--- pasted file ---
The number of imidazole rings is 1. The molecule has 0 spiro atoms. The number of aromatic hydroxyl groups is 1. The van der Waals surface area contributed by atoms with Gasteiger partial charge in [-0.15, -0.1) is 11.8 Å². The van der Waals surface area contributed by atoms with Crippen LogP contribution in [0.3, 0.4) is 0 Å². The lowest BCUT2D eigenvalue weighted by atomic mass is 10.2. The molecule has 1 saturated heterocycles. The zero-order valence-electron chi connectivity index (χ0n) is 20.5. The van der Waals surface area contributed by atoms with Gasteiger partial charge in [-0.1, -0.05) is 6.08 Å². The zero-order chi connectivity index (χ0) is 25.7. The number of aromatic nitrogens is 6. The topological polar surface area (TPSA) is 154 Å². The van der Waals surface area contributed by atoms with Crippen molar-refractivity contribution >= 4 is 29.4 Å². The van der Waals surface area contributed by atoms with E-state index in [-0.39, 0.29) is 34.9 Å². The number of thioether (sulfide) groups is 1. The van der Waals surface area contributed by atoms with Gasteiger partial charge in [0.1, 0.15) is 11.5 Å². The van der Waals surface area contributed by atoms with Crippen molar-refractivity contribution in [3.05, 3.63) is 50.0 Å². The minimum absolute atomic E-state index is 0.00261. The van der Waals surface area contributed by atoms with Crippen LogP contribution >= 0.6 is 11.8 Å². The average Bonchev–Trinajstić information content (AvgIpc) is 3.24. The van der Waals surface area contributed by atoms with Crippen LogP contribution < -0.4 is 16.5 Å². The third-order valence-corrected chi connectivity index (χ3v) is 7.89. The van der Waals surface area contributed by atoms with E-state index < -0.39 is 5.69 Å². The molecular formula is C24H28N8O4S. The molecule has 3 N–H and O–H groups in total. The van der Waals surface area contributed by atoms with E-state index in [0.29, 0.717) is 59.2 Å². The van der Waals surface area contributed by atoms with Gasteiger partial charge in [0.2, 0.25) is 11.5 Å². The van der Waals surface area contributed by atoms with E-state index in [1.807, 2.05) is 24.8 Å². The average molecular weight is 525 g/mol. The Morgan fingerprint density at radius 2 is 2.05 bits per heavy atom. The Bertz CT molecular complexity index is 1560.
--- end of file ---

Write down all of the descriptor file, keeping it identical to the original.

The number of imidazole rings is 1. The molecule has 0 spiro atoms. The number of aromatic hydroxyl groups is 1. The van der Waals surface area contributed by atoms with Gasteiger partial charge in [-0.15, -0.1) is 11.8 Å². The van der Waals surface area contributed by atoms with Crippen LogP contribution in [0.3, 0.4) is 0 Å². The lowest BCUT2D eigenvalue weighted by atomic mass is 10.2. The molecule has 1 saturated heterocycles. The zero-order valence-electron chi connectivity index (χ0n) is 20.5. The van der Waals surface area contributed by atoms with Gasteiger partial charge in [-0.1, -0.05) is 6.08 Å². The zero-order chi connectivity index (χ0) is 25.7. The number of aromatic nitrogens is 6. The topological polar surface area (TPSA) is 154 Å². The van der Waals surface area contributed by atoms with Crippen molar-refractivity contribution >= 4 is 29.4 Å². The van der Waals surface area contributed by atoms with E-state index in [-0.39, 0.29) is 34.9 Å². The number of thioether (sulfide) groups is 1. The van der Waals surface area contributed by atoms with Gasteiger partial charge in [0.1, 0.15) is 11.5 Å². The van der Waals surface area contributed by atoms with Crippen molar-refractivity contribution in [3.05, 3.63) is 50.0 Å². The minimum absolute atomic E-state index is 0.00261. The van der Waals surface area contributed by atoms with Crippen LogP contribution >= 0.6 is 11.8 Å². The average Bonchev–Trinajstić information content (AvgIpc) is 3.24. The van der Waals surface area contributed by atoms with Crippen LogP contribution < -0.4 is 16.5 Å². The third-order valence-corrected chi connectivity index (χ3v) is 7.89. The van der Waals surface area contributed by atoms with E-state index < -0.39 is 5.69 Å². The molecular formula is C24H28N8O4S. The molecule has 3 N–H and O–H groups in total. The van der Waals surface area contributed by atoms with E-state index in [0.29, 0.717) is 59.2 Å². The van der Waals surface area contributed by atoms with Gasteiger partial charge in [0.2, 0.25) is 11.5 Å². The van der Waals surface area contributed by atoms with E-state index in [1.807, 2.05) is 24.8 Å². The average molecular weight is 525 g/mol. The Morgan fingerprint density at radius 2 is 2.05 bits per heavy atom. The Bertz CT molecular complexity index is 1560.